Foursquare Integrated Transportation Planning (Foursquare ITP) works with transit agencies and local jurisdictions to conduct transit and service planning efforts, a process which includes robust, inclusive, and interactive public outreach such as our recent work developing transit service plans for the Maryland Transit Administration’s Baltimore service, Fairfax County, VA, and Charlotte, NC. In each of these efforts, one or more of the following engagement methods were utilized, all of which have resulted in genuine dialogue and feedback that has been invaluable to the planning process.
Interactive Public Workshops
Instead of standard town hall-style meetings that can result in people talking at each other instead of listening, interactive workshops can be used to educate, inform and include the public. Armed with information regarding the project purpose and the relevant data, workshop participants are encouraged to engage in activities such as ranking or indicating their transit preferences. Depending on the stage of the project, participants should be encouraged to either envision the type of transit service they would like or review recommendations that have been developed based on data analysis and prior public feedback.
“Pop-up” events meet the public where they are, such as bus stops or rail stations and at festivals or shopping centers. This engages the public with a visible presence through branded outreach materials and informational materials boards that can provide details of the project. Staff can also be equipped with mobile tablets loaded with digital surveys to collect a significant amount of participant feedback. Pop-up events attract participants who often would not otherwise contribute, including non-transit riders, low-income and minority communities, and those with language access barriers. Small giveaways for participating, a fun engaging activity, and children’s activities can be used to encourage feedback.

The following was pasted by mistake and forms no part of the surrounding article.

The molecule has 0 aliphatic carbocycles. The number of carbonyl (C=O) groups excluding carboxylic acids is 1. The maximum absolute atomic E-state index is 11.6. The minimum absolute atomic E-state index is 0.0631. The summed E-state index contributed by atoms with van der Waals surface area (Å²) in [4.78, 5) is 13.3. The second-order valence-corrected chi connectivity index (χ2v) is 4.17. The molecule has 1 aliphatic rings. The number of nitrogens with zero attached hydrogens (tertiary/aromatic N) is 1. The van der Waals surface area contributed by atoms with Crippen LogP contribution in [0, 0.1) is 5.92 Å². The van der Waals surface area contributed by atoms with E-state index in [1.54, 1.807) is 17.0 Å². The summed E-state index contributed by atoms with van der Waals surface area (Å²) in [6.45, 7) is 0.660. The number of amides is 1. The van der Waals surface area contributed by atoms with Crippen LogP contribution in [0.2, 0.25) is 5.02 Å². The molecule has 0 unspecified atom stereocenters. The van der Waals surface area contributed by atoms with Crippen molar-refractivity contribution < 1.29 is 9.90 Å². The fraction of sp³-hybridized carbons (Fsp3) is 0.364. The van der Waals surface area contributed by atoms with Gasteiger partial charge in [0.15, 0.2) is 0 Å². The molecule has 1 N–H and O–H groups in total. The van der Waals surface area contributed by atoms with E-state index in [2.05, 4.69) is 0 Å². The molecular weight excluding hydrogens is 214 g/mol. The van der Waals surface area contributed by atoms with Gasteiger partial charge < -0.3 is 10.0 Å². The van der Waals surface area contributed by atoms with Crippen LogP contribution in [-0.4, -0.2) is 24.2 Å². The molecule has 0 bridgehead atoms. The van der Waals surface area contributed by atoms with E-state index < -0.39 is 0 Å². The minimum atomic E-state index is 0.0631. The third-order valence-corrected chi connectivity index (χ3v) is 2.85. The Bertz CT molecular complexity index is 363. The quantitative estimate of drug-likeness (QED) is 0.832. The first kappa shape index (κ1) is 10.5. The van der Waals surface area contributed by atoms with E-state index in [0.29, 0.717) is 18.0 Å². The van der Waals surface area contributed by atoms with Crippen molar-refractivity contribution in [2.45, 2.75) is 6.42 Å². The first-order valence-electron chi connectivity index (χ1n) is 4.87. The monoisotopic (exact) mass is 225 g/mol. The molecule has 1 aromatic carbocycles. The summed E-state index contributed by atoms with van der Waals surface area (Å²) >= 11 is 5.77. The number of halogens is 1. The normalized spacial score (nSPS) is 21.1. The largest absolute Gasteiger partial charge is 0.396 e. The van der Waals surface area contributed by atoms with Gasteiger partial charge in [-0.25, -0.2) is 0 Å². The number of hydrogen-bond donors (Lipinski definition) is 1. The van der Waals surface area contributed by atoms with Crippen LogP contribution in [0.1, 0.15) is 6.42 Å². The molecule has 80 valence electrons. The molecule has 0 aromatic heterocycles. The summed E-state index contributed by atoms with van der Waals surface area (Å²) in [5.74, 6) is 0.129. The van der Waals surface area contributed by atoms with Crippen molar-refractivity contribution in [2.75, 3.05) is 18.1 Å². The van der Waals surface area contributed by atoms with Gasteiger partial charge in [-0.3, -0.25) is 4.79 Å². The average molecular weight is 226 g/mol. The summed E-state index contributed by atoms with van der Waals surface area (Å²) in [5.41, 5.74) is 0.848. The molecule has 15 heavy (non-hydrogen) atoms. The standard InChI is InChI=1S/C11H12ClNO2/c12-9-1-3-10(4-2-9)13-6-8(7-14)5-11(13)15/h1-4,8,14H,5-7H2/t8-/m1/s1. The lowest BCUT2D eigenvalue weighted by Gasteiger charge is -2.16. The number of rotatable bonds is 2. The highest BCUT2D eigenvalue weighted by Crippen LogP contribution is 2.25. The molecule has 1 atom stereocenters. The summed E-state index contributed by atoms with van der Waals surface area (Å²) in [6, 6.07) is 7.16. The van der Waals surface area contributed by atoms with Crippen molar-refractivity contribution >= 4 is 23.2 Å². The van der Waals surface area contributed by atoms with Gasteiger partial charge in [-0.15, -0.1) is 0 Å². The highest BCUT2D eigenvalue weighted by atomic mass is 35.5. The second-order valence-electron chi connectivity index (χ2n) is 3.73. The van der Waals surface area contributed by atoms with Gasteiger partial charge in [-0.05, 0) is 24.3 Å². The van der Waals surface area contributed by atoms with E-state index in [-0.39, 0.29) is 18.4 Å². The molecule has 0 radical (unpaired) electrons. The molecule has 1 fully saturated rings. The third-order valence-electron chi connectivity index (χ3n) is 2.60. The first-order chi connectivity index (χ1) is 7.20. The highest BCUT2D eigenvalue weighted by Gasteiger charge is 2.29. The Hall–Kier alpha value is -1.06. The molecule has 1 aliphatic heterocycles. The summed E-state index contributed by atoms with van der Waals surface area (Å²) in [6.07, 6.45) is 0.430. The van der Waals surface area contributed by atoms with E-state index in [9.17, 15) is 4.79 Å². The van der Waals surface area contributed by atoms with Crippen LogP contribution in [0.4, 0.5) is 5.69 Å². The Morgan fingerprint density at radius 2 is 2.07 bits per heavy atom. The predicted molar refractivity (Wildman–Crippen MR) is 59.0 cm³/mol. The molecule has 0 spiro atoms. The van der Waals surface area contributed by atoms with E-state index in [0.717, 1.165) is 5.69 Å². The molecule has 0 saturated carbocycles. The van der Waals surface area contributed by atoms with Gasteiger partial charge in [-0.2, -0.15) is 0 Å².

Online Engagement & Crowdsourcing
Increasingly, community members are logging in online to voice their opinions about transit service. Harnessing this energy through a targeted social media campaign and even through the utilization of a crowdsourcing website is convenient for many participants and allows transit agencies to interact and pose questions, display images, and engage people in short polls and stated preference activities. Outreach should consider the use of more “traditional” online engagement such as online chats, online surveys, online comment forms, and crowdsourcing platforms as well as make use of newer social media tools such as Instagram and Snapchat. In addition, current social media platforms are always evolving and should be utilized in an ever-changing manner. For example, since Facebook has introduced “reactions,” this provides a greater depth of quantitative feedback on how the public feels about social media posts by transit agencies.
When a transit agency partners with a community group, faith-based organization, or social service agency, it can obtain feedback from a diverse audience sanctioned by organizations people trust. These discussions can either be led by transit agency representatives or by community leaders as a way of community empowerment. These informal discussion sessions are a great way of receiving input from underrepresented populations. The public outreach process is a great way to gather feedback and collect useful planning data, however, it should be just one component in an on-going conversation. Developing and implementing an outreach program can also be fun and creative, reflecting the unique character of your community.